I can't read notes but I think I've got some sort of intuitive understanding of music and rhythm, learned only by years of listening. And if I can't just create my own music exactly "by the book", to hell with that (something which has probably created a certain amount of frustration in Mike Not - who's more professional in his musical approach - as we have created our own stuff). Just don't confuse my head with numbers or having to count beats. I was never good at maths but I somehow liked geometry because it was visual; I could see the numerical connections in my eyes and in that way understand them. - In a way, this takes us to synaesthesia, the mixing of senses (e.g. sounds as colours, geometrical patterns, etc.) Bach's music, for example, I can hear/see as cosmic constellations of stars (basically, complex mathematical equations; if only my maths classes at school would have been based on Brandenburg Concertos!)

All in all, I suppose it is only some sort of gut feeling on which it is all based with me: a sort of magic carpet which I can ride only as long as I don't start pondering too much about the technique which keeps it in the air. If I do, only then it is bound to fall.

As far as music theory goes, I'm aware of being somewhat an idiot savant. I barely understand such things as diatonic and pentatonic scales (the latter is a "Chinese-sounding" thing, played with black keys on keyboard, isn't it?), or telling twelve-bar blues from waltz (stuff like 4/4, 5/4, etc.), or Schönberg's twelve-tone system, or atonality ("horror film" sounds, sounding like a mental patient fiddling around with instruments, aren't they?), but I'm eternally grateful to my father who always played classical music at our home when I was a child. These were a major part of my unformal musical education, and I'm still familiar with how a certain piece of music goes, even though I couldn't exactly name it or its composer.

Time to return back to earth. As to the more practical and day-to-day concerns of pursuing this trade, often I worry if my musical ambitions are just a pipe dream after all. For all my life I've tripped, stumbled and fallen to find something that would be "me", gotten exited about various things only to desert them sooner or later (or to be more precise, they have deserted me).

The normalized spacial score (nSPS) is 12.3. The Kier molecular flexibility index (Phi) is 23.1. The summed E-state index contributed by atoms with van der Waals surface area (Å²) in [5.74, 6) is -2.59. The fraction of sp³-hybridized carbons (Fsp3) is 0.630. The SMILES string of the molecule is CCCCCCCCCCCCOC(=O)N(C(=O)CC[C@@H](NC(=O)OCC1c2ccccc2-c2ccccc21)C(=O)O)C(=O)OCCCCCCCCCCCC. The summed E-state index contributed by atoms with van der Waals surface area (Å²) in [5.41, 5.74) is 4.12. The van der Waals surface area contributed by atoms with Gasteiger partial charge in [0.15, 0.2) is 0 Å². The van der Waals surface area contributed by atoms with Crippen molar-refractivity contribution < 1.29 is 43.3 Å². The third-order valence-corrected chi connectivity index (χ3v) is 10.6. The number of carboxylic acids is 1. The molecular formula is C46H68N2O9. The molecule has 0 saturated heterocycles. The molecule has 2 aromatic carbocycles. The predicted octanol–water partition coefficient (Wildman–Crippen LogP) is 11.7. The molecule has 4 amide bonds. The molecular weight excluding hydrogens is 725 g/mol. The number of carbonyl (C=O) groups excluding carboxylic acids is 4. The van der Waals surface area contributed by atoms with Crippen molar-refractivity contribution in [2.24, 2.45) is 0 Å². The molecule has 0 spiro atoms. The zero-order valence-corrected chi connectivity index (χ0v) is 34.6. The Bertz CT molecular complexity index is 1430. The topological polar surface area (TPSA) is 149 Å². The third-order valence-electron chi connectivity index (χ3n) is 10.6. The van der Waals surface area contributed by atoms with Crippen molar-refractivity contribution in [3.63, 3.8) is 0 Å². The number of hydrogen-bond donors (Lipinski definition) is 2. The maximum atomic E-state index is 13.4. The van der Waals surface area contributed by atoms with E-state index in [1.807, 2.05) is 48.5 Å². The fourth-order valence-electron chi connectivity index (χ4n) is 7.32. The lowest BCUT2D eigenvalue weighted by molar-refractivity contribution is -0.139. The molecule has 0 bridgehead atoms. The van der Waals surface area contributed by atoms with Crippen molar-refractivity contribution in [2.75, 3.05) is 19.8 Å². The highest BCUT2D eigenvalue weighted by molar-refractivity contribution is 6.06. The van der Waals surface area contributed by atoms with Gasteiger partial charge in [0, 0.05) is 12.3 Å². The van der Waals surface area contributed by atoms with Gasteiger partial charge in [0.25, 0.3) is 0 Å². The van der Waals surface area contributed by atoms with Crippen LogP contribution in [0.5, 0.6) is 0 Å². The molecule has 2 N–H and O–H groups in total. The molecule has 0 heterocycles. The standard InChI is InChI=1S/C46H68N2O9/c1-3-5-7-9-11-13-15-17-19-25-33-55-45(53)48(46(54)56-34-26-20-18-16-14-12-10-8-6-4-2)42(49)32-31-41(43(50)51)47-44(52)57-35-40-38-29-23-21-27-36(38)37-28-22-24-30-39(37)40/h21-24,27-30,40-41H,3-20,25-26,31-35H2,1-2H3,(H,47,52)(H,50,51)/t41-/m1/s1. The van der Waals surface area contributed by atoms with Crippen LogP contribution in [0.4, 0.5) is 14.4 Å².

So, I couldn't have helped thinking if it all only ends up like thousands of other hopefuls who tried their luck in music business (and face it, business it is in the end of the day, whatever the pretensions of "art" or doing it "just for the love of music") and never came to anything. If it is only hubris on my part, and "the harder they come, the harder they fall". I do my utmost not to think about that. Whatever, me and Mike Not are not becoming any younger, and it's better to try now than to spend our old days regretting about the lost lifetimes. From the feedback we’ve received from around the world so far, at least we think we are on the right track.

I believe work itself is its own justification. "Work is the thing, work is everything", Andy Warhol said. I think with Mike Not we have created something worthwhile, a small body of work already, which will last whether it was a big "hit" or not. Something I'm sure people will find sooner or later –- one only has to have some faith, really.

When once asked who else he would like to be if he wasn't Andy Warhol, Warhol answered: "I would like to be Donald Duck". And why not. Our feathered hero keeps on trying, pushing, however hard the knocks. I will never forget this Donald Duck comics I read as a kid where Donald fails in a running competition only to be reminded by his little nephews, wise and mature for their age, that it is not the most important thing to win but that you do your best.